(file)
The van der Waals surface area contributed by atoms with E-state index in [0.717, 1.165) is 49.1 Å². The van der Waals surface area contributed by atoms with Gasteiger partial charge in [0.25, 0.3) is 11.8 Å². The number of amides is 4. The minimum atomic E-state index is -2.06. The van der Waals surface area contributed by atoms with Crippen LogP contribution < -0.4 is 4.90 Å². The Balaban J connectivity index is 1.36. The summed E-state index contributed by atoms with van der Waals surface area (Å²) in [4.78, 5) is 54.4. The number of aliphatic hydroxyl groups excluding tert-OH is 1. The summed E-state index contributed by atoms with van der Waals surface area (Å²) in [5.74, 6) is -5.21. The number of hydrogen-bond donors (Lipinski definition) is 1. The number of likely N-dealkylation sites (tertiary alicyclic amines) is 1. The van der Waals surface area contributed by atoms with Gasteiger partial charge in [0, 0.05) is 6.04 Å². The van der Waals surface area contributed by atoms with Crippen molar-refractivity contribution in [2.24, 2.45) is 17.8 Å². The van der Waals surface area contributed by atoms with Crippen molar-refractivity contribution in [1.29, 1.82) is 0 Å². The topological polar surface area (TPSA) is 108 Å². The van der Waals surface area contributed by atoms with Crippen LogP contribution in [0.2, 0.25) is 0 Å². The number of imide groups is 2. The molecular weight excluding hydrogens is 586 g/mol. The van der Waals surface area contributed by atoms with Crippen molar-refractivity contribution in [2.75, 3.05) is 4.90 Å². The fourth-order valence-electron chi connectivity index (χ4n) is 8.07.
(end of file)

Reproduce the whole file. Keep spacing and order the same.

The van der Waals surface area contributed by atoms with E-state index in [0.717, 1.165) is 49.1 Å². The van der Waals surface area contributed by atoms with Gasteiger partial charge in [0.25, 0.3) is 11.8 Å². The number of amides is 4. The minimum atomic E-state index is -2.06. The van der Waals surface area contributed by atoms with Crippen LogP contribution < -0.4 is 4.90 Å². The Balaban J connectivity index is 1.36. The summed E-state index contributed by atoms with van der Waals surface area (Å²) in [4.78, 5) is 54.4. The number of aliphatic hydroxyl groups excluding tert-OH is 1. The summed E-state index contributed by atoms with van der Waals surface area (Å²) in [5.74, 6) is -5.21. The number of hydrogen-bond donors (Lipinski definition) is 1. The number of likely N-dealkylation sites (tertiary alicyclic amines) is 1. The van der Waals surface area contributed by atoms with Gasteiger partial charge in [0, 0.05) is 6.04 Å². The van der Waals surface area contributed by atoms with Crippen molar-refractivity contribution in [2.24, 2.45) is 17.8 Å². The van der Waals surface area contributed by atoms with Crippen molar-refractivity contribution in [1.29, 1.82) is 0 Å². The topological polar surface area (TPSA) is 108 Å². The van der Waals surface area contributed by atoms with Crippen LogP contribution in [0.2, 0.25) is 0 Å². The number of imide groups is 2. The molecular weight excluding hydrogens is 586 g/mol. The van der Waals surface area contributed by atoms with Crippen molar-refractivity contribution in [2.75, 3.05) is 4.90 Å². The fourth-order valence-electron chi connectivity index (χ4n) is 8.07.